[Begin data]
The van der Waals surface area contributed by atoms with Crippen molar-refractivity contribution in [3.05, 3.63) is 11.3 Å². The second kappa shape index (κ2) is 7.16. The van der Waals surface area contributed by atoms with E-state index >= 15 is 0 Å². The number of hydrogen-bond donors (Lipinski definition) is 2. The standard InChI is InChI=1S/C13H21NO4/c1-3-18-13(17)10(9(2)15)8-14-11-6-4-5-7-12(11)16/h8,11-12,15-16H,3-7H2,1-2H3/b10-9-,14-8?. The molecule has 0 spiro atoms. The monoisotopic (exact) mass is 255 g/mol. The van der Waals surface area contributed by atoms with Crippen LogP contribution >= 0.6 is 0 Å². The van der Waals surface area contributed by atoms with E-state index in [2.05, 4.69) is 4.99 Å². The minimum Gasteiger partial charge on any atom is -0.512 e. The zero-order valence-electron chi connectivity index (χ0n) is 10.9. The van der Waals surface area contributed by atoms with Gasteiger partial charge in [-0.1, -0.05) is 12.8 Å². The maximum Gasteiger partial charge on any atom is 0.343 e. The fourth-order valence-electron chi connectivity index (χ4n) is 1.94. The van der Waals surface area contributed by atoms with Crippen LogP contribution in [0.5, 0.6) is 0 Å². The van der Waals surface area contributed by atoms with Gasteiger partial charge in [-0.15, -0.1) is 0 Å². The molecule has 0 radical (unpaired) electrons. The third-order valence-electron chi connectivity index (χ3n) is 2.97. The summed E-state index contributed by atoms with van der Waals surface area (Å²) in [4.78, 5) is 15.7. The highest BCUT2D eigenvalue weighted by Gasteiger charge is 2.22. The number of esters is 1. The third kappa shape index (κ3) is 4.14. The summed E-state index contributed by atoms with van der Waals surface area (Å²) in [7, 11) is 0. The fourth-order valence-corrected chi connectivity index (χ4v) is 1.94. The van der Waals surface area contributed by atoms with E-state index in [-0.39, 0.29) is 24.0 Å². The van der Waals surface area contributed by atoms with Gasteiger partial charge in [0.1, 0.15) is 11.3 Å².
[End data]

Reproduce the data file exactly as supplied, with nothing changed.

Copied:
The van der Waals surface area contributed by atoms with Crippen molar-refractivity contribution in [3.05, 3.63) is 11.3 Å². The second kappa shape index (κ2) is 7.16. The van der Waals surface area contributed by atoms with E-state index >= 15 is 0 Å². The number of hydrogen-bond donors (Lipinski definition) is 2. The standard InChI is InChI=1S/C13H21NO4/c1-3-18-13(17)10(9(2)15)8-14-11-6-4-5-7-12(11)16/h8,11-12,15-16H,3-7H2,1-2H3/b10-9-,14-8?. The molecule has 0 spiro atoms. The monoisotopic (exact) mass is 255 g/mol. The van der Waals surface area contributed by atoms with Crippen LogP contribution >= 0.6 is 0 Å². The van der Waals surface area contributed by atoms with E-state index in [2.05, 4.69) is 4.99 Å². The minimum Gasteiger partial charge on any atom is -0.512 e. The zero-order valence-electron chi connectivity index (χ0n) is 10.9. The van der Waals surface area contributed by atoms with Gasteiger partial charge in [-0.1, -0.05) is 12.8 Å². The maximum Gasteiger partial charge on any atom is 0.343 e. The fourth-order valence-electron chi connectivity index (χ4n) is 1.94. The van der Waals surface area contributed by atoms with Crippen LogP contribution in [0.5, 0.6) is 0 Å². The van der Waals surface area contributed by atoms with Gasteiger partial charge in [-0.15, -0.1) is 0 Å². The molecule has 0 radical (unpaired) electrons. The third-order valence-electron chi connectivity index (χ3n) is 2.97. The summed E-state index contributed by atoms with van der Waals surface area (Å²) in [4.78, 5) is 15.7. The highest BCUT2D eigenvalue weighted by Gasteiger charge is 2.22. The number of esters is 1. The third kappa shape index (κ3) is 4.14. The summed E-state index contributed by atoms with van der Waals surface area (Å²) in [7, 11) is 0. The fourth-order valence-corrected chi connectivity index (χ4v) is 1.94. The van der Waals surface area contributed by atoms with E-state index in [-0.39, 0.29) is 24.0 Å². The van der Waals surface area contributed by atoms with Gasteiger partial charge in [0.1, 0.15) is 11.3 Å².